Connecting cafeteria to classroom with nutrition education

School nutrition professionals are always looking for ways to connect their cafeteria to the classroom – and for nutrition education resources that they can share with teachers. The Education Station, a partnership between AEB’s Good Egg Project and Discovery Education is one way to make the connection. It provides online resources to help teach the benefits of a balanced, protein-rich breakfast, and to show how fresh foods, like eggs, make their way from farm to table. These free resources have been designed by education professionals to meet the new Common Core State Standards.

These lessons would be perfect to use during the implementation of Breakfast in the Classroom, since they reinforce the connections between nutrition, health and academics.

  • There are creative lesson plans and activities for grades K-8, as well as virtual farm to table field trips and links to recipes for families to use at home.
  • The lesson plans use the Engage, Explore, Explain, Elaborate and Evaluate model and feature of variety of topical issues, including MyPlate and farm to school.


  1. 2012 American Egg Board Advertising Tracking Study
  2. U.S. Department of Agriculture, Agricultural Research Service. 2012. USDA National Nutrient Database for Standard Reference, Release 26. Nutrient Data Laboratory Home Page, Accessed December, 19, 2013.
  3. Leidy HJ, Ortinau LC, Douglas SM, et al. Beneficial effects of a higher-protein breakfast on the appetitive, hormonal, and neural signals controlling energy intake regulation in overweight/obese, “breakfast-skipping,” late adolescent girls. Am J Clin Nutr. 2013; 97(4):677-88.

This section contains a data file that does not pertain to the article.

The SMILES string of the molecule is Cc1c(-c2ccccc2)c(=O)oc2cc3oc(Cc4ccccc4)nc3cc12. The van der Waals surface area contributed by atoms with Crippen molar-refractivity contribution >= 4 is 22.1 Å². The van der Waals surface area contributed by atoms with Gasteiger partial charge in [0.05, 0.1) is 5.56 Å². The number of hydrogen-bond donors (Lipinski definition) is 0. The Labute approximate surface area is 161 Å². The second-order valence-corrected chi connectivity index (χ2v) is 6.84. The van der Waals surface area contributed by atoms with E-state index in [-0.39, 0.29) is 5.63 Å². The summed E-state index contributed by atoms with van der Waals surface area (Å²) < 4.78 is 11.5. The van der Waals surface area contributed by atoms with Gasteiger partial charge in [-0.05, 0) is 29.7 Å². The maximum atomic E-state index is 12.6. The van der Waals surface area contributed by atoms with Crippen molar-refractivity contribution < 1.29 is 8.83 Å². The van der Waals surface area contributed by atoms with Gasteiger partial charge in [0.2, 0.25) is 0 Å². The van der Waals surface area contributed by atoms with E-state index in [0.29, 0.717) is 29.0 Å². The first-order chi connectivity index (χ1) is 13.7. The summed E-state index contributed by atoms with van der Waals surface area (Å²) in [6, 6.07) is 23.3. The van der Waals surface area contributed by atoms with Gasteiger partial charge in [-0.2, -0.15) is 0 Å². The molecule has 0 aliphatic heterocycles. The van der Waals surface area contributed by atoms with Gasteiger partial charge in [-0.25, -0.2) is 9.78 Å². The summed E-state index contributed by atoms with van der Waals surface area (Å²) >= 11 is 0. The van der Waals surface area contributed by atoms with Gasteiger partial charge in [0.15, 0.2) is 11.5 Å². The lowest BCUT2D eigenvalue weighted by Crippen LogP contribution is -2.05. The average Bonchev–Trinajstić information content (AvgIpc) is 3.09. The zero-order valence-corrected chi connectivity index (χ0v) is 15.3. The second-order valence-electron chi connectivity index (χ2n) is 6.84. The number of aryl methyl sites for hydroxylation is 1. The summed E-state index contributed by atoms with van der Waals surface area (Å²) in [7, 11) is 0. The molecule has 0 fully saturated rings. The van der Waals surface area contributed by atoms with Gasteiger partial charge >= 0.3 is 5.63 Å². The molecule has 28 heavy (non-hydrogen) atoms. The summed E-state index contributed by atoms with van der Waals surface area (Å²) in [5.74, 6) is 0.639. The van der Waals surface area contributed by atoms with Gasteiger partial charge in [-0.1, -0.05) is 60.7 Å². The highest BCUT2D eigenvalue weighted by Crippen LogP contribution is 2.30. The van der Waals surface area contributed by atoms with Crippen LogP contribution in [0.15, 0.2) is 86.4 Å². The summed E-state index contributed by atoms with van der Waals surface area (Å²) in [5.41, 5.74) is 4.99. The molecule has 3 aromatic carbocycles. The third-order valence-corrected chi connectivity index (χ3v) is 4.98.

4. Leidy HJ, Racki EM. The addition of a protein-rich breakfast and its effect on acute appetite control and food intake in ‘breakfast skipping’ adolescents. Int J Obs. 2010; 34(7): 1125-33.
  5. Rampersaud G, et al. Breakfast habits, nutritional status, body weight, and academic performance in children and adolescents. JADA 2005; 105:743-760.
  6. Pollitt E, et al. Fasting and cognition in well- and undernourished school children: a review of three experimental studies. AJCN 1998; 67:779S-784S.
  7. Murphy JM, et al. The relationship of school breakfast to psychosocial and academic functioning: cross-sectional and longitudinal observations in an inner-city school sample. Arch Pediatr Adolesc Med. 1998; 152:899-907.
  8. Hunger In Our Schools: Teachers Report 2015, Share Our Strength, Washington, DC. Accessed June, 9, 2016.
  9. Sterling-Rice Group, 10 Cutting-Edge Dining Trends for 2014.